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Procure-to-Pay, 3 Ways Analytics Reduces Risks and Costs

There have been numerous articles throughout the year about government organizations and universities lacking the staff and tools to review 100% of their transactions. Most of the issues with procure-to-pay compliance arise because many staff reviewing transactions are more focused on completing their review than on the quality of the review. This can result in improper transactions slipping through, which has the potential to expose the organization to risk, bad audit findings and reputational damage.

It is becoming clear that legacy systems and staffing simply aren’t sufficient. Analytics is critical to help monitor procure-to-pay transactions because it is fast, unbiased and can find hidden issues within the data.

This article from the State of West Virginia is a perfect example: "More than 17% of Purchase Card transactions lacked sufficient documentation".  Not all of these transactions were improper, but the lack of documentation when spread across 126,000 annual P-Card transactions in West Virginia, shows the risk organizations face from fraud, waste and abuse.

Procure-to-pay: 3 Ways Analytics Solves Problems

(1) Analytics can provide 100% coverage

Most organizations face the same procure-to-pay challenges; their transaction volumes and complexity increase year-after-year, yet they are being asked to reduce risks and costs. This is difficult to do because staff cannot keep up with increased transaction volumes and external complexities. Organizations, on the other hand, are worried about what auditors or external oversight will find.

Analytic systems can review all of the transactions in-line and in real-time, catching issues before payment occurs.  Auditors typically sample transactions, but the risk with sampling is that not every transaction is reviewed, leaving organizations exposed.

(2) Existing systems utilize business rules, but not analytics.

Organizations expect their procurement, travel and expense programs will protect the reputation of the organization and will operate efficiently and effectively. They write these rules to manage risk and save costs where they can. They can look within their data for specific items where a business rule can be written. However, they cannot use statistical analysis to enhance their management. That is where analytics comes in.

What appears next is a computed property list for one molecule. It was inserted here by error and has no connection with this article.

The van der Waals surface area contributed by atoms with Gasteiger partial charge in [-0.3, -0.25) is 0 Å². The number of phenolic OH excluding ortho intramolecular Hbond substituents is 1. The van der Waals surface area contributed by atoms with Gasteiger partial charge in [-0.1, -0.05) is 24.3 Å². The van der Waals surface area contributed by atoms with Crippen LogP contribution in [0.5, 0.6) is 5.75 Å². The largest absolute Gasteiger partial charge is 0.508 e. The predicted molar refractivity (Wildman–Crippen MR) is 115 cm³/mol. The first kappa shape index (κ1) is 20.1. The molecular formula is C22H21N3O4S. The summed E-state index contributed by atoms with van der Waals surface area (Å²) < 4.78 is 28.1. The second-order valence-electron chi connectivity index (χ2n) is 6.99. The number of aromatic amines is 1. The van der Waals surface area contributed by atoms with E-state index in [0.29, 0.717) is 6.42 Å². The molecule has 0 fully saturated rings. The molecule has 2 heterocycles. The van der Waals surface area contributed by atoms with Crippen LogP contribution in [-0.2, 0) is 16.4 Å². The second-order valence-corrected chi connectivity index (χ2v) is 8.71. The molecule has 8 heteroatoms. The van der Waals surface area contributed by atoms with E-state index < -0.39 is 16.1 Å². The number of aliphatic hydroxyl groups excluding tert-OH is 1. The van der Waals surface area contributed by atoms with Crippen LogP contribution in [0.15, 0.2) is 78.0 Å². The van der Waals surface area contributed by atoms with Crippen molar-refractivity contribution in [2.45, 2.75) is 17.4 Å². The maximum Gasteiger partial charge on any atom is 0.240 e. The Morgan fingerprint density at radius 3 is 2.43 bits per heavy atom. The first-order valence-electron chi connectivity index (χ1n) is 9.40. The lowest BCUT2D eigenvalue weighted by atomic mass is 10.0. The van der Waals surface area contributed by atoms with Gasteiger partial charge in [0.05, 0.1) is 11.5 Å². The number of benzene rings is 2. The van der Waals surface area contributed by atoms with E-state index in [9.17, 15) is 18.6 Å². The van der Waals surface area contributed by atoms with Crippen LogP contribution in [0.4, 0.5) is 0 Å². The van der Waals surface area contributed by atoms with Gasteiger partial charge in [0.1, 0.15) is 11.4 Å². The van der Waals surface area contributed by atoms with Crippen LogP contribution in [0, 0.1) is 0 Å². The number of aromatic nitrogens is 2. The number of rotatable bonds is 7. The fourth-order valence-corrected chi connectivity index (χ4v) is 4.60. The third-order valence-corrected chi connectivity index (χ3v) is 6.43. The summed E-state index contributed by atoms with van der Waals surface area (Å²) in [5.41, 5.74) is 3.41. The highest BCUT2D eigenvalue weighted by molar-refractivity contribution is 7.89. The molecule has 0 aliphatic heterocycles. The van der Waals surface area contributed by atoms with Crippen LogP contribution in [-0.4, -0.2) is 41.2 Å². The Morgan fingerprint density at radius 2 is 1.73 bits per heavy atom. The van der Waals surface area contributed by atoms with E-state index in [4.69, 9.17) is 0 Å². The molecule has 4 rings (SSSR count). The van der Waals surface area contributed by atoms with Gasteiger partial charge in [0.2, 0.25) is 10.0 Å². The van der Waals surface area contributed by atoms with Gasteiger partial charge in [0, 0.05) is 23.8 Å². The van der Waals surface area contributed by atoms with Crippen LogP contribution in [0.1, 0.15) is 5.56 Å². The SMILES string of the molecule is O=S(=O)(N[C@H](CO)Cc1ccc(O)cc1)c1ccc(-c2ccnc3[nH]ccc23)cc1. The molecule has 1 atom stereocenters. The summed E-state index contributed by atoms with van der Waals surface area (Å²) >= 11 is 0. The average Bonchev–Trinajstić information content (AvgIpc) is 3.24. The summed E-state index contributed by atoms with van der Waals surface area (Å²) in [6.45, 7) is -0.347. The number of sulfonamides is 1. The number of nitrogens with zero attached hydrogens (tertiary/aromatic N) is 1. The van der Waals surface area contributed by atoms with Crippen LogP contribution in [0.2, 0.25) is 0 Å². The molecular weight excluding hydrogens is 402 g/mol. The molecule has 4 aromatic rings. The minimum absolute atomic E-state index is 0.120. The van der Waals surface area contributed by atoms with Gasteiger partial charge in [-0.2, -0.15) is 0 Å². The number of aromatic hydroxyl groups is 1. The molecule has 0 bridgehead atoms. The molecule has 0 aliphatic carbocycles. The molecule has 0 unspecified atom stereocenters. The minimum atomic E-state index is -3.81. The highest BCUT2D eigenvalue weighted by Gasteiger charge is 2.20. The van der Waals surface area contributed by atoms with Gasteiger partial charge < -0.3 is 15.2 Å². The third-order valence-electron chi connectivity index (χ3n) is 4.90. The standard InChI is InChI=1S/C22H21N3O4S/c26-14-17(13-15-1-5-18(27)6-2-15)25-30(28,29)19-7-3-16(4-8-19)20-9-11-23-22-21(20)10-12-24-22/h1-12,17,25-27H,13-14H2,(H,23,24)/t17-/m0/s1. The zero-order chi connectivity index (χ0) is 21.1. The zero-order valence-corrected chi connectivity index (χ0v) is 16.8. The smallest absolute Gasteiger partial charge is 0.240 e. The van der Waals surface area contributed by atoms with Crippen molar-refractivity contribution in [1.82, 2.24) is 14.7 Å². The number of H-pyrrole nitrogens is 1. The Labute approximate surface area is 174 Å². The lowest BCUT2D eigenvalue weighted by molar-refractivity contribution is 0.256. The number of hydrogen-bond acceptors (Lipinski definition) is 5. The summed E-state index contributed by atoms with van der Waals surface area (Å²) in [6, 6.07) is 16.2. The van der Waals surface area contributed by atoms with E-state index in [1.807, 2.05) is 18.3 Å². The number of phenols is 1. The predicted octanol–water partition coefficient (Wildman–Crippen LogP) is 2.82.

Analytics can identify hidden patterns, such as transactions that are outside of normal usage. The transaction may not trigger any business rule, but analytics could identify it as something atypical of normal buying patterns. This could include purchases made off hours, purchase quantities that exceed normal usage, and so on.

(3) Analytics can aggregate data from disparate systems.

When it comes to procure-to-pay systems, most organizations struggle with disparate data. Even when they have an ERP system which is meant to integrate data, they often have a separate expense or procurement system and have P-Card data which is not fully integrated.  The organization may have an imaging system, but that system likely doesn’t translate the text to images for analysis.  With multiple systems that do not communicate with one another, it becomes difficult to get a holistic view of the operation and identify complex and often subtle issues.

A lot of organizations have instituted significant manual processes to review and audit their data.  With growing transaction volumes, they don’t have enough staff to manage and sort through everything they need to review, so human error is inevitable. Due to staffing and tool constraints, organizations rely on sample audits as opposed to a comprehensive review, which by definition means that many transactions get no review. The problem here is that sometimes, the highest risk transactions are low cost and are easily skipped over, even though many low dollar transactions can carry significant risk (e.g., data security, HIPAA, PII).

Procure-to-pay Results: Finding Insights Through Analytics

Data analytics can help connect the dots, pulling all of the data and information together to form insights. Analytics can identify many things that are unlikely to be caught through traditional reviews:
  • Duplicate payments that are initiated through multiple systems
  • Outlier analysis for statistically unusual purchases (quantities, timing, etc.)
  • PO Leakage where items were purchased without using preferred contracts
  • Split procurements, across different channels, employees and dates
  • Sensitive items purchased through P-Cards
  • Purchase Orders issued after Invoices are received
  • Text on receipts, contracts, or invoices that identify problematic or carry risk
Without sophisticated analytics, data is just data. It is a huge pile of information that is difficult to sort through and gain insight from. Once analytics is applied, you can identify hidden patterns, trends and risks in an automated fashion.  Analytics can also work in-line and in real-time to identify issues before they occur. Using tools, like FICO’s Falcon Assurance Navigator, you are then able to focus your resources on the highest risk, or problematic expenses. You are able to monitor 100% of transactions.

An automated, rules-driven system that utilizes analytics in this fashion can help your organization significantly reduce risk, avoid fraud losses and manage your institutional reputation more effectively than your legacy systems alone.



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